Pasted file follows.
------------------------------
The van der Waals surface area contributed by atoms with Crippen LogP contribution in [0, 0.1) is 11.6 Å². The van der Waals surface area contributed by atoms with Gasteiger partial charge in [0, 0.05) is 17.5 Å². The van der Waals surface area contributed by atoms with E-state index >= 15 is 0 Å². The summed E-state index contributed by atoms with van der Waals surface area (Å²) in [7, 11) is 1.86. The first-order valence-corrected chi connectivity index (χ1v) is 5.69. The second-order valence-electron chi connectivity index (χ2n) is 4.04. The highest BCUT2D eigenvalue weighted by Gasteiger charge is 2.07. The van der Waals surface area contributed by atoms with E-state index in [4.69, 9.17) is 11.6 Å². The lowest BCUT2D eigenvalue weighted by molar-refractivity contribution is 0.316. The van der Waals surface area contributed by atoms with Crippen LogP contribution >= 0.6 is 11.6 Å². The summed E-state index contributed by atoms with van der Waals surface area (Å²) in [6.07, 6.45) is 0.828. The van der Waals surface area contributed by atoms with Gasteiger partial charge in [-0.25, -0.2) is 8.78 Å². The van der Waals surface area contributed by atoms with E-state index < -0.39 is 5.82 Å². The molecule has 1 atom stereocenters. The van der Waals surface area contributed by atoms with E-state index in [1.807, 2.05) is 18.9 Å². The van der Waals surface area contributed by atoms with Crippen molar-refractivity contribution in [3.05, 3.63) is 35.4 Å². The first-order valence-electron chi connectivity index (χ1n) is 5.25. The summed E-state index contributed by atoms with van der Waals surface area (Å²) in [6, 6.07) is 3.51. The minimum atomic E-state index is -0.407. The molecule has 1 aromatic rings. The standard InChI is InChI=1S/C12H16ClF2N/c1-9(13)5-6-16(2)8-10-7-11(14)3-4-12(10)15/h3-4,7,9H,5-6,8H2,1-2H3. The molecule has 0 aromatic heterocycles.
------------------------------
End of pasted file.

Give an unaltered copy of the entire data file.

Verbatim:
The van der Waals surface area contributed by atoms with Crippen LogP contribution in [0, 0.1) is 11.6 Å². The van der Waals surface area contributed by atoms with Gasteiger partial charge in [0, 0.05) is 17.5 Å². The van der Waals surface area contributed by atoms with E-state index >= 15 is 0 Å². The summed E-state index contributed by atoms with van der Waals surface area (Å²) in [7, 11) is 1.86. The first-order valence-corrected chi connectivity index (χ1v) is 5.69. The second-order valence-electron chi connectivity index (χ2n) is 4.04. The highest BCUT2D eigenvalue weighted by Gasteiger charge is 2.07. The van der Waals surface area contributed by atoms with E-state index in [4.69, 9.17) is 11.6 Å². The lowest BCUT2D eigenvalue weighted by molar-refractivity contribution is 0.316. The van der Waals surface area contributed by atoms with Crippen LogP contribution >= 0.6 is 11.6 Å². The summed E-state index contributed by atoms with van der Waals surface area (Å²) in [6.07, 6.45) is 0.828. The van der Waals surface area contributed by atoms with Gasteiger partial charge in [-0.25, -0.2) is 8.78 Å². The van der Waals surface area contributed by atoms with E-state index < -0.39 is 5.82 Å². The molecule has 1 atom stereocenters. The van der Waals surface area contributed by atoms with E-state index in [1.807, 2.05) is 18.9 Å². The van der Waals surface area contributed by atoms with Crippen molar-refractivity contribution in [3.05, 3.63) is 35.4 Å². The first-order valence-electron chi connectivity index (χ1n) is 5.25. The summed E-state index contributed by atoms with van der Waals surface area (Å²) in [6, 6.07) is 3.51. The minimum atomic E-state index is -0.407. The molecule has 1 aromatic rings. The standard InChI is InChI=1S/C12H16ClF2N/c1-9(13)5-6-16(2)8-10-7-11(14)3-4-12(10)15/h3-4,7,9H,5-6,8H2,1-2H3. The molecule has 0 aromatic heterocycles.